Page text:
FTSE 100 stocks are well represented in my portfolio. The index consists of the UK’s biggest 100 listed stocks. However, this doesn’t necessarily mean that the index’s performance is heavily linked to the UK economy. In fact, 70% of the index’s revenue comes from overseas.
In some respects, the index itself is insulated from the recessionary environment we’re seeing in the UK because of the firms’ international reach. So let’s take a look at two companies I’ve bought ahead of a recession at home.
The pound is certainly weak right now, so that’s positive for companies that make a large proportion of their income overseas. That’s because when, for example, USD earnings are converted back into GBP, the figure will be greater than before.
The pound is currently around 12% weaker than it was versus the dollar a year ago. That’s a huge boost for companies selling predominantly in the US.
Unilever (LSE:ULVR) is one such company. It’s a blue-chip, fast-moving consumer goods giant selling in 190 countries. The London-based firm claims that 3.4bn people use its products every day. Some 58% of its income comes from emerging markets, while around 17% of its revenues are derived from the US.
Another such firm is Diageo (LSE:DGE). In January, Diageo said that a strong pound had negatively impacted earnings. However, things have changed since then. Now £1 is worth just $1.19, down from $1.35 a year ago.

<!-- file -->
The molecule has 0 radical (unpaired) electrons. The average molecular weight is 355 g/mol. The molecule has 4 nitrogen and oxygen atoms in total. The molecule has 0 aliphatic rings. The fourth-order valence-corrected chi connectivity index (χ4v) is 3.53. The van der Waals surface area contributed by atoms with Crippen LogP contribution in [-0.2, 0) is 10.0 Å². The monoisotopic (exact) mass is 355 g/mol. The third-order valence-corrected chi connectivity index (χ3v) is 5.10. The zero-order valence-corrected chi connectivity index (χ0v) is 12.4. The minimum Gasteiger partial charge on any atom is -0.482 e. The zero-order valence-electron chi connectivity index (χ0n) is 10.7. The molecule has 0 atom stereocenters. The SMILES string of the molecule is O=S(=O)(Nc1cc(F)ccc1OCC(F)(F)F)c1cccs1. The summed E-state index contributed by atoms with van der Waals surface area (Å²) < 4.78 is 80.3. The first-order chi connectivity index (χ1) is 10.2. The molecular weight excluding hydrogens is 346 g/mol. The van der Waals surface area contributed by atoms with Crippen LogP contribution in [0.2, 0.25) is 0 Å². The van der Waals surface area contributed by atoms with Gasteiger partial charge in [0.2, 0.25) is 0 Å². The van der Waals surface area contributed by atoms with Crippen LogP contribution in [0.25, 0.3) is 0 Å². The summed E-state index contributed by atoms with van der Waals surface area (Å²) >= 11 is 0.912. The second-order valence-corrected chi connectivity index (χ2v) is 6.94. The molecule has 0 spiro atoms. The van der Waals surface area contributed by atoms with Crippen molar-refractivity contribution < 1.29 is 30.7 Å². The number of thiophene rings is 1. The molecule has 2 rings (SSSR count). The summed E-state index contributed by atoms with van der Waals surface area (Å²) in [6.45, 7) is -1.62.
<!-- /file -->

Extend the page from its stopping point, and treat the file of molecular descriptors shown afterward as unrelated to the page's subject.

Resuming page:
Upwards of a third of its sales ($6bn) come from North America. This is around double the company’s earnings in Europe — the pound and the euro have been steadier this year as both the UK and European economies have struggled.
When pockets are squeezed, people keep buying familiar brands. It doesn’t seem logical, but that’s the way it works — it’s a sort of brand loyalty thing. As such, brands give firms the ability to pass higher costs onto customers.
Unilever says it has more than 400 household names under its umbrella, including 13 brands that deliver more than £1bn in revenue every year. These include Ben and Jerry’s, Dove, Vaseline, and Magnum ice cream. Some 13 of Unilever’s product lines also appear in Kantar’s top 50 global brands.
In its first-half results, Unilever said it lifted its prices by 9.8% compared to the same period of 2021. However, the firm only saw a 1.6% contraction in sales volume. That’s pricing power at work.
Diageo also has defensive qualities though its many household alcohol brands such as Johnnie Walker, Guinness, Baileys, and Smirnoff. And these product lines also have considerable appeal in developing economies where brands take on a status symbol.
Naturally, a deep recession won’t be good for consumption patterns, that’s clear. But defensive stocks are somewhat of a haven when times are tough. That’s why I’m expecting these stocks to outperform — and even surge — during a recession.
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James Fox has positions in Diageo and Unilever. The Motley Fool UK has recommended Diageo and Unilever. Views expressed on the companies mentioned in this article are those of the writer and therefore may differ from the official recommendations we make in our subscription services such as Share Advisor, Hidden Winners and Pro. Here at The Motley Fool we believe that considering a diverse range of insights makes us better investors.